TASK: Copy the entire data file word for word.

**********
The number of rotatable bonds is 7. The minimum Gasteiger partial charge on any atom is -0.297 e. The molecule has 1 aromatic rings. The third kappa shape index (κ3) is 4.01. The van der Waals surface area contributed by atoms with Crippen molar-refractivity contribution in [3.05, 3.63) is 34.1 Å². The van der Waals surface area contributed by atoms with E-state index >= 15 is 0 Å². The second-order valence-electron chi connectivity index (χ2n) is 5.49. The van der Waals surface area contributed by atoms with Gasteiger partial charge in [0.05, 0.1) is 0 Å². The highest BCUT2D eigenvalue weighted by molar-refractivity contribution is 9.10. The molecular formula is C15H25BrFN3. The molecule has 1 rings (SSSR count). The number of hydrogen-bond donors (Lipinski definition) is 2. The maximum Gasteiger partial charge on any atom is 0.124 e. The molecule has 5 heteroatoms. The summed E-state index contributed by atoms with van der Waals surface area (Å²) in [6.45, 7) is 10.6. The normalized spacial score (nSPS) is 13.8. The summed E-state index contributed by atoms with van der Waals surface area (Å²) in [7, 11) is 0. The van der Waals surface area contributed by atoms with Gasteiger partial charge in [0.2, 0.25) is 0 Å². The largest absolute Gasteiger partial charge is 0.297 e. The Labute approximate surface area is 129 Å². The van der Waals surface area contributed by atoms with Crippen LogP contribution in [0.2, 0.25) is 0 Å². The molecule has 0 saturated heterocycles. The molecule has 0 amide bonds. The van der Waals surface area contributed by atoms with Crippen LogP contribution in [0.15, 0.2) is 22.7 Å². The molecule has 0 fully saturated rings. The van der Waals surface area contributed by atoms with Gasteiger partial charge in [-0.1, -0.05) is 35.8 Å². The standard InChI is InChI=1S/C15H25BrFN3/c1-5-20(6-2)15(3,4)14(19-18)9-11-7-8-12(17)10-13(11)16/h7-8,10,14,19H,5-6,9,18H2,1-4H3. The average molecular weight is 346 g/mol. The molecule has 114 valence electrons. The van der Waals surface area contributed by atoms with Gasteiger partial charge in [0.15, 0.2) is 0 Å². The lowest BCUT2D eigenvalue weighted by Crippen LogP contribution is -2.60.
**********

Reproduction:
The number of rotatable bonds is 7. The minimum Gasteiger partial charge on any atom is -0.297 e. The molecule has 1 aromatic rings. The third kappa shape index (κ3) is 4.01. The van der Waals surface area contributed by atoms with Crippen molar-refractivity contribution in [3.05, 3.63) is 34.1 Å². The van der Waals surface area contributed by atoms with E-state index >= 15 is 0 Å². The second-order valence-electron chi connectivity index (χ2n) is 5.49. The van der Waals surface area contributed by atoms with Gasteiger partial charge in [0.05, 0.1) is 0 Å². The highest BCUT2D eigenvalue weighted by molar-refractivity contribution is 9.10. The molecular formula is C15H25BrFN3. The molecule has 1 rings (SSSR count). The number of hydrogen-bond donors (Lipinski definition) is 2. The maximum Gasteiger partial charge on any atom is 0.124 e. The molecule has 5 heteroatoms. The summed E-state index contributed by atoms with van der Waals surface area (Å²) in [6.45, 7) is 10.6. The normalized spacial score (nSPS) is 13.8. The summed E-state index contributed by atoms with van der Waals surface area (Å²) in [7, 11) is 0. The van der Waals surface area contributed by atoms with Gasteiger partial charge in [0.2, 0.25) is 0 Å². The largest absolute Gasteiger partial charge is 0.297 e. The Labute approximate surface area is 129 Å². The van der Waals surface area contributed by atoms with Crippen LogP contribution in [0.2, 0.25) is 0 Å². The molecule has 0 saturated heterocycles. The molecule has 0 amide bonds. The van der Waals surface area contributed by atoms with Crippen LogP contribution in [0.15, 0.2) is 22.7 Å². The molecule has 0 fully saturated rings. The van der Waals surface area contributed by atoms with Gasteiger partial charge in [-0.1, -0.05) is 35.8 Å². The standard InChI is InChI=1S/C15H25BrFN3/c1-5-20(6-2)15(3,4)14(19-18)9-11-7-8-12(17)10-13(11)16/h7-8,10,14,19H,5-6,9,18H2,1-4H3. The average molecular weight is 346 g/mol. The molecule has 114 valence electrons. The van der Waals surface area contributed by atoms with Gasteiger partial charge in [0.15, 0.2) is 0 Å². The lowest BCUT2D eigenvalue weighted by Crippen LogP contribution is -2.60.